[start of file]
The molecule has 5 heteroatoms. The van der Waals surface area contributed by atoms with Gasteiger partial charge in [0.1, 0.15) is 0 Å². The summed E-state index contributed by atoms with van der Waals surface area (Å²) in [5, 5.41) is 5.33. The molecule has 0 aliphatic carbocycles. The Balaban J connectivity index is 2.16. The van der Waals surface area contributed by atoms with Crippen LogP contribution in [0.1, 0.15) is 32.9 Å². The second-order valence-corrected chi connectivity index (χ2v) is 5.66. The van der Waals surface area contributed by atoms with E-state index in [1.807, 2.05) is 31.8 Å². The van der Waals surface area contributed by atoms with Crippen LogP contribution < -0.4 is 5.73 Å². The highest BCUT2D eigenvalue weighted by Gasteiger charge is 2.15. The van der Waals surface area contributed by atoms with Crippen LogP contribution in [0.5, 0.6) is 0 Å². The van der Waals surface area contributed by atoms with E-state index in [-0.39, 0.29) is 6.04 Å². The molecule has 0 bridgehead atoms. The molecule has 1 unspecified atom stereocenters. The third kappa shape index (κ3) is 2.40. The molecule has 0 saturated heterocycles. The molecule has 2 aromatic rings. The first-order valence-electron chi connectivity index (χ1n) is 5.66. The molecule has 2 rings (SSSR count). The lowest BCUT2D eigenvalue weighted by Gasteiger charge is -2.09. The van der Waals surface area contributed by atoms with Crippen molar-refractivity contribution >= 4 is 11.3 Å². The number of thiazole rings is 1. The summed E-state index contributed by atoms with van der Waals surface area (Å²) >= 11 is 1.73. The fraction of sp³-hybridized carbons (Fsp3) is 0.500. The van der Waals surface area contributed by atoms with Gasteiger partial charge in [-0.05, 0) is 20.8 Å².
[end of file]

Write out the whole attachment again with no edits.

The molecule has 5 heteroatoms. The van der Waals surface area contributed by atoms with Gasteiger partial charge in [0.1, 0.15) is 0 Å². The summed E-state index contributed by atoms with van der Waals surface area (Å²) in [5, 5.41) is 5.33. The molecule has 0 aliphatic carbocycles. The Balaban J connectivity index is 2.16. The van der Waals surface area contributed by atoms with Crippen LogP contribution in [0.1, 0.15) is 32.9 Å². The second-order valence-corrected chi connectivity index (χ2v) is 5.66. The van der Waals surface area contributed by atoms with E-state index in [1.807, 2.05) is 31.8 Å². The van der Waals surface area contributed by atoms with Crippen LogP contribution < -0.4 is 5.73 Å². The highest BCUT2D eigenvalue weighted by Gasteiger charge is 2.15. The van der Waals surface area contributed by atoms with Crippen LogP contribution in [0.5, 0.6) is 0 Å². The van der Waals surface area contributed by atoms with E-state index in [-0.39, 0.29) is 6.04 Å². The molecule has 0 bridgehead atoms. The molecule has 1 unspecified atom stereocenters. The third kappa shape index (κ3) is 2.40. The molecule has 0 saturated heterocycles. The molecule has 2 aromatic rings. The first-order valence-electron chi connectivity index (χ1n) is 5.66. The molecule has 2 rings (SSSR count). The lowest BCUT2D eigenvalue weighted by Gasteiger charge is -2.09. The van der Waals surface area contributed by atoms with Crippen molar-refractivity contribution >= 4 is 11.3 Å². The number of thiazole rings is 1. The summed E-state index contributed by atoms with van der Waals surface area (Å²) >= 11 is 1.73. The fraction of sp³-hybridized carbons (Fsp3) is 0.500. The van der Waals surface area contributed by atoms with Gasteiger partial charge in [-0.05, 0) is 20.8 Å².